Apache Struts 2
|Developer(s)||Apache Software Foundation|
|Initial release||October 10, 2006|
2.5.20 / January 9, 2019
|License||Apache License 2.0|
Apache Struts 2 is an open-source web application framework for developing Java EE web applications. It uses and extends the Java Servlet API to encourage developers to adopt a model–view–controller (MVC) architecture. The WebWork framework spun off from Apache Struts aiming to offer enhancements and refinements while retaining the same general architecture of the original Struts framework. In December 2005, it was announced that WebWork 2.2 was adopted as Apache Struts 2, which reached its first full release in February 2007.
Struts 2 has a history of critical security bugs, many tied to its use of OGNL technology; some vulnerabilities can lead to arbitrary code execution. In October 2017, it was reported that failure by Equifax to address a Struts 2 vulnerability advised in March 2017 was later exploited in the data breach that was disclosed by Equifax in September 2017.
- Simple POJO-based actions
- Simplified testability
- Thread safe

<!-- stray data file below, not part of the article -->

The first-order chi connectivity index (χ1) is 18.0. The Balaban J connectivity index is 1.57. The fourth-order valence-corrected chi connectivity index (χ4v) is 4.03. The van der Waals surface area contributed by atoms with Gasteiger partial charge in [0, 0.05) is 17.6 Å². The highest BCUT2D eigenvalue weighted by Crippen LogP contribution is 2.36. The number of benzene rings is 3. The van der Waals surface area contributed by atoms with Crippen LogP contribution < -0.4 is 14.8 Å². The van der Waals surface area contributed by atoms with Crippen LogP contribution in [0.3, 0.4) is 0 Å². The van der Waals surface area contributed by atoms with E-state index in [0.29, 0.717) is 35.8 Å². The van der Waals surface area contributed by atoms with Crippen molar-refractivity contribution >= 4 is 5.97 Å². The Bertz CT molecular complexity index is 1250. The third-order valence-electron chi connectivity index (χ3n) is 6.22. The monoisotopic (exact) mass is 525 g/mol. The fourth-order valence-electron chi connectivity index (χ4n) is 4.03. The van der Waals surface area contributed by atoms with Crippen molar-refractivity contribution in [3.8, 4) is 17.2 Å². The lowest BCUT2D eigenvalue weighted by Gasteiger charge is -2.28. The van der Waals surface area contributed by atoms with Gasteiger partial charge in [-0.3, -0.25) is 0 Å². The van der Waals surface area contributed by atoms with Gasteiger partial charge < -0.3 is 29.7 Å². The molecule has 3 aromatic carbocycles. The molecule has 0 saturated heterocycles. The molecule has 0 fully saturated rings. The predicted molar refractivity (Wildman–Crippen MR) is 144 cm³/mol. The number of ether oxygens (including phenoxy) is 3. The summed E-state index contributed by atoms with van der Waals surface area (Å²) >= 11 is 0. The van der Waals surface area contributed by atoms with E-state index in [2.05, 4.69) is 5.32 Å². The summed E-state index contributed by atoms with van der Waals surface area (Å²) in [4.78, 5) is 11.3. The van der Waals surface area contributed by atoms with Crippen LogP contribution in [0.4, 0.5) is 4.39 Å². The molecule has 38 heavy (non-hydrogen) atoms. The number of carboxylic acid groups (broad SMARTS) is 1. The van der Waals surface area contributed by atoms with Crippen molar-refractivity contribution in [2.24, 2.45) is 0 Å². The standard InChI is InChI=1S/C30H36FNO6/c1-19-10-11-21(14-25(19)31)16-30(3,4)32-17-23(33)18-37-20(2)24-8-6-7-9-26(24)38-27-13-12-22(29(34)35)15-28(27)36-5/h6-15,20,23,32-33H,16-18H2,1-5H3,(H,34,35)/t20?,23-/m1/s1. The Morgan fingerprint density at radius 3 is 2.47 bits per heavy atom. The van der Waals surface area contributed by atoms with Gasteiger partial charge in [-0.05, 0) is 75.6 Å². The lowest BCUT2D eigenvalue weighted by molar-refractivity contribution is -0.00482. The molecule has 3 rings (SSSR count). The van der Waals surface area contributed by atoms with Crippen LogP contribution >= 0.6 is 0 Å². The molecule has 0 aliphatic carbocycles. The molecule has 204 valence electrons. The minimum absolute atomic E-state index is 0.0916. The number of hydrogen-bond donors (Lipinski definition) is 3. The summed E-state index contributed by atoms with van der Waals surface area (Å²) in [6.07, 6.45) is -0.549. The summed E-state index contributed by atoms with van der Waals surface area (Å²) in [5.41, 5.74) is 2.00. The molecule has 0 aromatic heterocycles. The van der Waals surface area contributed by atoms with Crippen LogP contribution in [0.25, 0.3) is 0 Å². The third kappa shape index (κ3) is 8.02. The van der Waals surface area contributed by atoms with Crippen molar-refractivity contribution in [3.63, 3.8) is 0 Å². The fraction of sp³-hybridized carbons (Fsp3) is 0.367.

- AJAX support
- Template support
- Support for different result types
- Easy to extend with plugins
- REST plugin (REST-based actions, extension-less URLs)
- Convention plugin (action configuration via Conventions and Annotations)
- Spring plugin (dependency injection)
- Hibernate plugin
- Support in design
- JFreechart plugin (charts)
- jQuery plugin (Ajax support, UI widgets, dynamic table, charts)
- Rome plugin
- About Apache Struts 2 Archived January 14, 2014, at the Wayback Machine
- "Apache Struts : List of security vulnerabilities". cvedetails.com. Retrieved October 2, 2017.
- Munoz, Alvaro (January 14, 2014). "Struts 2: OGNL Expression Injections". HPE.com. Retrieved October 2, 2017.
- Chirgwin, Richard (October 2, 2017). "Equifax couldn't find or patch vulnerable Struts implementations". The Register. Retrieved October 2, 2017.
- Goodin, Dan (October 2, 2017). "A series of delays and major errors led to massive Equifax breach". Ars Technica. Retrieved October 2, 2017.